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You Won’t Believe the 7 Steps to Easing Writers’ Block

By Devin Kreuger

I envy the writers who can set their fingers on a keyboard and just start creating content. For me, every word is a struggle, and that’s assuming I even have a topic in mind. I second-guess every decision and reconsider each word. The blank white simulated paper on my computer screen taunts me.

Usually when trapped by writers’ block, I distract myself online, surfing through my bookmarked favourite sites, and scanning the twitter-verse for inspiration. And it was while doing exactly that today that I was inspired! (Perhaps you figured that out from my Buzzfeed-worthy click bait title.)

So here they are, my almost-completely unscientific 7 steps to overcoming writers’ block:

1. Procrastinate. Nothing motivates like a deadline. If you’re not staring down a deadline, then you have been granted a gift—time. So take it. While procrastinating, do what I did: surf the web, check out twitter, read up on what’s happening. Inspiration could be right around the corner, and you just may stumble upon it while procrastinating.

2. Play a Game. Recent research has shown that playing games can help with post-traumatic stress disorder, so surely taking a 10-minute break to play the relatively mindless video game of your choice (think Tetris, Candy Crush, Tapped Out, etc.) must help with writers’ block. Right?

3. Hydrate. Make a pot of tea, or grab a glass of water. Be careful with over-caffeinating, but otherwise, get some liquid into you. Having a beverage handy to sip on between sentences keeps your hands busy while not distracting from the mental concentration of choosing the next words to flow from your typing fingers.

4. Listen to Music. Turn on the tunes to drown out unwelcome auditory distractions. I prefer atmospheric, orchestral music or EDM, but anything without distinct words works for me. Others find they concentrate best when listening to their favourite bands or singers—songs that already worn comfortable grooves into their consciousness. Set up the audio cues that work best for you.

5. Move. Get up and move, especially if you’ve been sitting for a while. It’s astonishing how tight our necks and shoulders can get when we’re at a computer for any length of time. Stretch them out. Do a few squats. Getting your body moving will alleviate some of the physical manifestations of stress associated with writers’ block.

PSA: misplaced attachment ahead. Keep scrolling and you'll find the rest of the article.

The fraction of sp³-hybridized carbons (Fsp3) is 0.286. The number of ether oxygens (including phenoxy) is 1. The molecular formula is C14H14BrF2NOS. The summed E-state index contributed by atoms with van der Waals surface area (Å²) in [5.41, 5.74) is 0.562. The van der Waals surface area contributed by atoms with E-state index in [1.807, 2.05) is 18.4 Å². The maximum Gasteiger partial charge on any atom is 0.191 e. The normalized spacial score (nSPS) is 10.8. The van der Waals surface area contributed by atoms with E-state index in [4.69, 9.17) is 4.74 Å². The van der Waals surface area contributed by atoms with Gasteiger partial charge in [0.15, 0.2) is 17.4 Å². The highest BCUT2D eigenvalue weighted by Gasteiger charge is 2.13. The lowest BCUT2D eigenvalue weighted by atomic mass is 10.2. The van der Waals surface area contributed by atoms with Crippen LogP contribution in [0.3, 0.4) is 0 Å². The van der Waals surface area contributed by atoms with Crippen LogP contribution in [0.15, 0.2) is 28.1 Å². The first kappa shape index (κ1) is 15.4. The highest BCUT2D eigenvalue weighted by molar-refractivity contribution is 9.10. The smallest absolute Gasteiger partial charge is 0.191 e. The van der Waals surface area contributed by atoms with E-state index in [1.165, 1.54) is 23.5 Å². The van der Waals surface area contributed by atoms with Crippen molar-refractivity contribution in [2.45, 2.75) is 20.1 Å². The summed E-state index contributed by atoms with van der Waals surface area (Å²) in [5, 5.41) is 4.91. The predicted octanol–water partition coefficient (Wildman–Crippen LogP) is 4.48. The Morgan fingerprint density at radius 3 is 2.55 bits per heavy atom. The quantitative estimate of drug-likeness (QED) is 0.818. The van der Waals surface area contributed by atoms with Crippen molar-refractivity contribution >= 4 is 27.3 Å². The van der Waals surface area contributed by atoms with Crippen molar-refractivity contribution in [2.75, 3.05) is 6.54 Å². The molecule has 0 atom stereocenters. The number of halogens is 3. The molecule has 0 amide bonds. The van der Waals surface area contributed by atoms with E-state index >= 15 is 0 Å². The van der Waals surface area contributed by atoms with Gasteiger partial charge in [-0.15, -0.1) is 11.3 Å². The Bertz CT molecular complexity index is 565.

6. Focus. You’ve procrastinated (see step 1) and now you’re facing that deadline like a deer in the headlights. So now it’s time to focus. Put down the game (step 2), and take a sip of your beverage (step 3). Pause for a moment to listen to whatever is playing (step 4), and do a last-minute neck & shoulder stretch (step 5). Take a deep breath. You can do this.

7. Fake it. If inspiration hasn’t yet struck, and you’re still struggling to get words out, embrace the concept of ‘free writing’—when you just let your stream of consciousness flow through your fingers. And just like that, there are words on the screen that, just moments ago, was intimidatingly blank. That wasn’t so hard, was it? And since there are already some words on the screen, it’s (theoretically) easier to add a few more. “Fake it until you make it” is easy to do with a word-processor, since you can readily delete the faked parts once the real words start flowing.

Devin Kreuger is Director of the Office of the Vice-Principal Research at the University of Toronto Mississauga. He can be contacted at [email protected] Visit www.utm.utoronto.ca/research

 

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